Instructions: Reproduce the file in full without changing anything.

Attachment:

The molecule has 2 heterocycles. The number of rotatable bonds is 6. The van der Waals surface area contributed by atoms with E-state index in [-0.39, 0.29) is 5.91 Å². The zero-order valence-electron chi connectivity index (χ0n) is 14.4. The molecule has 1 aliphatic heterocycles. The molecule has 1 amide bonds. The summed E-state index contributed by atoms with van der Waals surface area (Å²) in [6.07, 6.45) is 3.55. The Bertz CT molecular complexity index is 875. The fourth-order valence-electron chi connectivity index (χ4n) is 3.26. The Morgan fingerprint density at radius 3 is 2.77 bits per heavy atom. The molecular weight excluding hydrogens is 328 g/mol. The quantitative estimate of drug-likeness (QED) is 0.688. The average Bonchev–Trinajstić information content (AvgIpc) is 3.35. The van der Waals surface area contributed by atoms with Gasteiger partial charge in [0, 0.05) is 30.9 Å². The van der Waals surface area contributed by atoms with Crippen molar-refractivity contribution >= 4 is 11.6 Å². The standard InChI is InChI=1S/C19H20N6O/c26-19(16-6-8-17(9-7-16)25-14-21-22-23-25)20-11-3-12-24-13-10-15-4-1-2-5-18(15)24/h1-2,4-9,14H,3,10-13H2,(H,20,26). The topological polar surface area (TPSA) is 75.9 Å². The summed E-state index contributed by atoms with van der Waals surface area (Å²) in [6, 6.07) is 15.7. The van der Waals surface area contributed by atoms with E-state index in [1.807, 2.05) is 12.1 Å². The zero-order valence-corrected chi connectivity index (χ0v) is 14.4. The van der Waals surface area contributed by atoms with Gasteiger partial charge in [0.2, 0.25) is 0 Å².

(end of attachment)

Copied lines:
The molecule has 2 heterocycles. The number of rotatable bonds is 6. The van der Waals surface area contributed by atoms with E-state index in [-0.39, 0.29) is 5.91 Å². The zero-order valence-electron chi connectivity index (χ0n) is 14.4. The molecule has 1 aliphatic heterocycles. The molecule has 1 amide bonds. The summed E-state index contributed by atoms with van der Waals surface area (Å²) in [6.07, 6.45) is 3.55. The Bertz CT molecular complexity index is 875. The fourth-order valence-electron chi connectivity index (χ4n) is 3.26. The Morgan fingerprint density at radius 3 is 2.77 bits per heavy atom. The molecular weight excluding hydrogens is 328 g/mol. The quantitative estimate of drug-likeness (QED) is 0.688. The average Bonchev–Trinajstić information content (AvgIpc) is 3.35. The van der Waals surface area contributed by atoms with Gasteiger partial charge in [0, 0.05) is 30.9 Å². The van der Waals surface area contributed by atoms with Crippen molar-refractivity contribution >= 4 is 11.6 Å². The standard InChI is InChI=1S/C19H20N6O/c26-19(16-6-8-17(9-7-16)25-14-21-22-23-25)20-11-3-12-24-13-10-15-4-1-2-5-18(15)24/h1-2,4-9,14H,3,10-13H2,(H,20,26). The topological polar surface area (TPSA) is 75.9 Å². The summed E-state index contributed by atoms with van der Waals surface area (Å²) in [6, 6.07) is 15.7. The van der Waals surface area contributed by atoms with E-state index in [1.807, 2.05) is 12.1 Å². The zero-order valence-corrected chi connectivity index (χ0v) is 14.4. The van der Waals surface area contributed by atoms with Gasteiger partial charge in [0.2, 0.25) is 0 Å².